Award-winning Journalist, Best-selling Biographer, Vanity Fair Contributing Editor
Patricia Bosworth, a contributing editor at Vanity Fair for over two decades, is an award-winning journalist and best-selling biographer and memoirist. She was awarded the Front Page Award and was a Senior Fellow in Columbia’s National Arts Journalism Program, where she received a grant to research her most recent book, Jane Fonda: The Private Life of a Public Woman, a New York Times best seller. Bosworth is a sought-after keynote speaker on the subjects of her books, the art and craft of biography, the infamous Hollywood Ten hearings, and how to cope as a suicide survivor. She is an ideal lecturer for universities, historical societies, libraries, museums, women’s clubs, and suicide prevention/survival groups.
Bosworth made her debut as a biographer with her best-selling book Montgomery Clift: A Life. She has also written biographies of Marlon Brando and photographer Diane Arbus, as well as a memoir, Anything Your Little Heart Desires: An American Family Story, which deals with the suicides of her father and brother, as well as her father’s role defending the Hollywood Ten during their hearings before the House Un-American Activities Committee. Her Diane Arbus was later adapted into the film Fur, starring Nicole Kidman and Robert Downey Jr.
Bosworth is a graduate of Sarah Lawrence College and a longtime board member of the Actors Studio, where she runs the Playwright/Directors Unit. As an actress she appeared on television and in Broadway plays such as Inherit the Wind, The Sin of Pat Muldoon, and Howie. After understudying Barbara Bel Geddes, Bosworth took over the title role in Jean Kerr’s hit comedy Mary, Mary for the last year of its run. She was also featured as Audrey Hepburn’s best friend in the movie The Nun’s Story.
In the mid-1960s Bosworth transitioned from acting to journalism, writing frequently for New York Magazine and the New York Times on arts and culture, as well as The Nation, The New York Times Book Review, and Esquire. She served as features editor of McCall’s and managing editor of Harper’s Bazaar, before joining Vanity Fair.
Bosworth has taught literary nonfiction at Columbia University and Barnard College, and currently co-chairs the Biography Seminar at New York University. She is at work on a second memoir, The Men in My Life, which picks up where Anything Your Little Heart Desires left off and chronicles her young adulthood and her years as an actress. Bosworth lives in New York City.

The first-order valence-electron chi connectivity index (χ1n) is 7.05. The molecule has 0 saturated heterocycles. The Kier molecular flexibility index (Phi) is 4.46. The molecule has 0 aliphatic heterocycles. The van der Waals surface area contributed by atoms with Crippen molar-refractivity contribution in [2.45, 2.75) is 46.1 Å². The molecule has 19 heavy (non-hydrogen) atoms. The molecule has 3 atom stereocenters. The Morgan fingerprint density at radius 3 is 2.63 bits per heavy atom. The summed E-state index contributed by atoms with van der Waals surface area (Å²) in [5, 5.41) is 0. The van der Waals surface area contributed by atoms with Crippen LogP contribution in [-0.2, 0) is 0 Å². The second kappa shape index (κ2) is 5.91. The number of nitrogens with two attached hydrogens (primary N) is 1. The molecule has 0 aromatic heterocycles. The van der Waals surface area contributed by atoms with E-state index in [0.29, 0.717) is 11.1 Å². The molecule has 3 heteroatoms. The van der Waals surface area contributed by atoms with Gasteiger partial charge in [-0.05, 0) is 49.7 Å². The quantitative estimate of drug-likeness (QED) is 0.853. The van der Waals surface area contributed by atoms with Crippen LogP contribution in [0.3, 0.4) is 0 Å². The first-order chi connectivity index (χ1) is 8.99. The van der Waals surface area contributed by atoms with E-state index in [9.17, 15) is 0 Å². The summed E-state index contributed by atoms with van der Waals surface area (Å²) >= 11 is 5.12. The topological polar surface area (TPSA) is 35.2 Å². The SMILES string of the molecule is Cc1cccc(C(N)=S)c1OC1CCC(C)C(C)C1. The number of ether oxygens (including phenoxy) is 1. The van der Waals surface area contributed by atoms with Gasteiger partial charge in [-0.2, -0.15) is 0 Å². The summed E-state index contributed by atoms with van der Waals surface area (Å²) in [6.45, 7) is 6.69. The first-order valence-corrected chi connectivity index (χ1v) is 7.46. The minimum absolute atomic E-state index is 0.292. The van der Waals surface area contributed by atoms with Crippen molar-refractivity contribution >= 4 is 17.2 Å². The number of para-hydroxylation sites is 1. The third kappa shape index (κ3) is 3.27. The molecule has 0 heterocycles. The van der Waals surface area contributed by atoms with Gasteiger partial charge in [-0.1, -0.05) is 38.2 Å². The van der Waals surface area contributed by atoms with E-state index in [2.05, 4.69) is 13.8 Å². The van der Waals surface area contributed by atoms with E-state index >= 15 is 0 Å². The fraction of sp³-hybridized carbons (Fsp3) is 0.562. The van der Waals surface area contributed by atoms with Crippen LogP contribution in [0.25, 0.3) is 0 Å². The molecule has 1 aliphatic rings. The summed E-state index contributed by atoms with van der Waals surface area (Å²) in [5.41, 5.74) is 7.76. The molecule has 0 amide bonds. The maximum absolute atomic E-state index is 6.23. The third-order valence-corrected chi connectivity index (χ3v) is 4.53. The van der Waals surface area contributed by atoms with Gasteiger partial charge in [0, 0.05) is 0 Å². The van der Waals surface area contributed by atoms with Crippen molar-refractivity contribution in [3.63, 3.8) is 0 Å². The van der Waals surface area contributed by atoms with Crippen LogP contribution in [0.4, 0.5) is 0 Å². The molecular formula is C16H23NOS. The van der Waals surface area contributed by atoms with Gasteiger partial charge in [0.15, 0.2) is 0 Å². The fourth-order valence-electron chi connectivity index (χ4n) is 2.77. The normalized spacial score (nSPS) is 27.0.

Praise for Jane Fonda
“Watching Jane Fonda wrestle with her many passions has been one of the most fascinating stories of the past 50 years. Brilliant, beautiful, achingly vulnerable, self-wounding and yet with a Joan of Arc sense of self-determination whenever she steps into the spotlight. Fonda is one of the greatest film stars to ever appear on the screen. Her life deserves to be re-evaluated as it is in Patricia Bosworth’s Jane Fonda: The Private Life of a Public Woman.”
— Alec Baldwin
“Patricia Bosworth has written an irresistible biography of the accomplished controversial actress whose roles on screen and off helped define a generation. Whether you love Jane Fonda or abhor her, the Private Life ofa Public Woman is a detailed and generous exploration not only of the contradictory world Fonda grew up in but of the many people who shaped her.”
— Jeannette Walls, best-selling author of The Glass Castle
“Jane Fonda was born with beauty and talent, which brought her fame and wealth. Now she’s blessed with a biographer who knows Hollywood and understands the human condition. Nothing about Fonda’s life (her obsession with her looks, her lovers – male and female – her husbands, her money, and her elusive father) escapes the keen eye of Patricia Bosworth, who tells the life story of a cinema icon, one of the most intriguing women of our era. You will be enthralled from start to finish.”
—Kitty Kelley, legendary biographer
“Bosworth’s expedition into every corner of Fonda’s life makes for far more than a spellbinding biography. It sweeps the reader into a cultural history of the ’60s, ’70s, and ’80s, when this female icon helped define the causes of the era. The access gained by Bosworth is impressive – lovers, stepmothers, and ex-husbands share their secrets, adding to what will certainly become the definitive portrait of a woman conflicted, torn between ferocious ambition, family, and feminist causes. Bosworth’s rendering of Fonda’s interior chaos becomes a revealing probe into the female psyche.”
—Gail Sheehy, author of Passages
“Patricia Bosworth’s brilliant detective work has unearthed so much about Jane Fonda that I didn’t know – so much feeling, so much courage, so much hurt. Reading this book, it occurred to me that Fonda, despite her brilliant acting, despite her activism, despite her life led in the headlines, was really the archetypal woman of her generation: a woman torn between love and work, family and accomplishment. Bosworth’s book is far from another Hollywood biography; it is a human portrait and, at the same time, a major American life. Reading this book, living Jane’s life along with her, is an adventure and a pleasure.”
—William Mann, author of Kate: The Woman Who Was Hepburn and How to Be a Movie Star: Elizabeth Taylor in Hollywood